said…

Re: “Is FINGOLIMOD therefore not available for PPMS patients who are not on a trial? Does this apply to the whole of the EU?”

That
is correct; only 50% of MSers in the trial with PPMS are getting the
drug. Outside of trials would require a neurologist to prescribe it off
license; this would be very difficult in the UK as the PCT/Commissioners
would not pay for it.

Gavin Giovannoni
said…

Re: “Payment of sativex aside, let’s assume costs were legally covered
through a German prescription, would it be legal for a UK neurologist to
treat patient who brings along medication?”

Yes, of course! We could even make the case to the local PCT to continue the drug if it was having benefit.

Gavin Giovannoni
said…

Re: “I amconcernerd about the relationship between Vitamin D deficiency
and MS as my 11 year old daughter has had Vit D level of 14. She had
difficulty walking and has now been treated with 4000u/day for four
months. No follow up blood test has been done and we were told to give
her over the counter vitamins which only contain 400u. The
Rheumatologist said there was no link between Vit D deficiency and MS.
Should we give her a higher and long term dose.”

You should refer
your daughter’s rheumatologist to the literature on MS and vD.
Regarding what dose to give; 400U will not be enough to make your
daughter replete. She will need her levels checked and the dose
increased as appropriate. There are clinical reasons not to give vD
supplements therefore this decision needs to be taken with all the
information on the table. I therefore can’t make specific
recommendations.

MouseDoctor2
said…

Anonymous.
Population and genetic studies are confirming the link
between multiple sclerosis and vitamin D, says Richard Ransohoff in an
article published recently in Nature ( 484,S8(12 April 2012). I suggest
you refer you refer your rheumatologist to the article so that they may
better educate themselves!

Helen Scott
said…

Would just like to say “well done” to Prof G for his marathon efforts.
Hope the legs are not too sore and a good massage was available.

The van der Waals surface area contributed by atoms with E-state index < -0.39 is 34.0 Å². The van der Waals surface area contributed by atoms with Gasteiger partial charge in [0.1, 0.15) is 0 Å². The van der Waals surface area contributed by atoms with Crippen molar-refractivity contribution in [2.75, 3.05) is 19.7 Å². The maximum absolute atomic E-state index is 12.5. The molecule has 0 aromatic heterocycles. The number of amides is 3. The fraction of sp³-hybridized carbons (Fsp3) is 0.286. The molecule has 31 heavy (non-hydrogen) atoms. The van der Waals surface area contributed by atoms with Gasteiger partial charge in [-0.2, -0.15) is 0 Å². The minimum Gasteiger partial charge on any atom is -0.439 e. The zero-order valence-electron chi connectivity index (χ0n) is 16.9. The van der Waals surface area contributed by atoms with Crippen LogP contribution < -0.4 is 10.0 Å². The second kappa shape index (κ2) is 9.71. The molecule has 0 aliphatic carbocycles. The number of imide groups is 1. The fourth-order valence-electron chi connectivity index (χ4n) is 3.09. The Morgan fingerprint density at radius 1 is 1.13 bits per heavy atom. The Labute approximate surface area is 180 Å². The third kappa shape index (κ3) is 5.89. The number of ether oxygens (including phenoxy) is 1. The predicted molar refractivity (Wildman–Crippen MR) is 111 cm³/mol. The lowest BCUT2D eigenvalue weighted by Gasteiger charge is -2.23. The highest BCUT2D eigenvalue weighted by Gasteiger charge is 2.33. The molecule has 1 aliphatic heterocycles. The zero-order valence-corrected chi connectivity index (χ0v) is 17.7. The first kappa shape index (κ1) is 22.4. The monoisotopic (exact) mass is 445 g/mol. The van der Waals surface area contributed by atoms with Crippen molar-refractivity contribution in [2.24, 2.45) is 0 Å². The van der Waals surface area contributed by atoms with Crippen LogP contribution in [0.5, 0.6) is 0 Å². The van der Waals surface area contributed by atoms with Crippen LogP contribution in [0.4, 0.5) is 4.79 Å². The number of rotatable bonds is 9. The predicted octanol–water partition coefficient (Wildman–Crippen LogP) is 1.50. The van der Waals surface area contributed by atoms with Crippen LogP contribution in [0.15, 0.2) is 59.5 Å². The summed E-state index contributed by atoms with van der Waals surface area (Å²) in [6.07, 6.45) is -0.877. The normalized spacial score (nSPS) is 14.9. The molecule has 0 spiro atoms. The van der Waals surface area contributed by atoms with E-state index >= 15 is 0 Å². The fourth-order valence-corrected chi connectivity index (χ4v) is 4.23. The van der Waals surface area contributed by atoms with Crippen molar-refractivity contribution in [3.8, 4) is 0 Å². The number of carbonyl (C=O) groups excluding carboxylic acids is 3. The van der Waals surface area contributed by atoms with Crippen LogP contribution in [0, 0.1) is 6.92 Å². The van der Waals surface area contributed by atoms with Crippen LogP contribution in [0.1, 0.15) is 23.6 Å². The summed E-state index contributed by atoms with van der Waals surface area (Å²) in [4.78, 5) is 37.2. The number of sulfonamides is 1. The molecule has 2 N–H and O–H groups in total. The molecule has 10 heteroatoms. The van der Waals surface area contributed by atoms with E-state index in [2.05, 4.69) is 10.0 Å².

Anonymous
said…

Re: Sativex. Great news! Thank you very much, prof. Giovannoni. That was
my thinking as well; that it could have positive reverberations on the
UK decisions if German prescription helps the patient. Is Sativex an
ad-on medication for PPMS which works with other main medication or
could it work as THE main medication itself?

Anonymous
said…

I must say, as someone with PPMS, I find it sickening how unhelpful
consultants are when it comes to trying out new ideas and thoughts
regarding drugs like Sativex and Fampridine.

Prof G, when you
start trialling the new drugs to treat progressive MS, how long do you
think it’ll take for NICE to agree to give it to us? What date/ year do
you have in mind?

Let’s say the new trials prove fruitful, will
you be monitoring progress throughout? In that case, if the drugs prove
useful, can you demand that the trials be cut then short and the drugs
get fasttracked?

MouseDoctor
said…

Prof G can answer when he gets up he’s on US time, but each drug trial
is its own beast, what you think is plain sailing often isn’t.

For
new drugs it will be the same long process, but for some of the others
we have in mind they are prescribable for say elipesy and some aspects
of MS already, so one would not think that long.

The length of
time depends on the trial design if you saw the video of Prof Gs new
idea this can cut a seven year process down. I know this is being cagey
but there is no point in giving dates that we have no way of
guaranteeing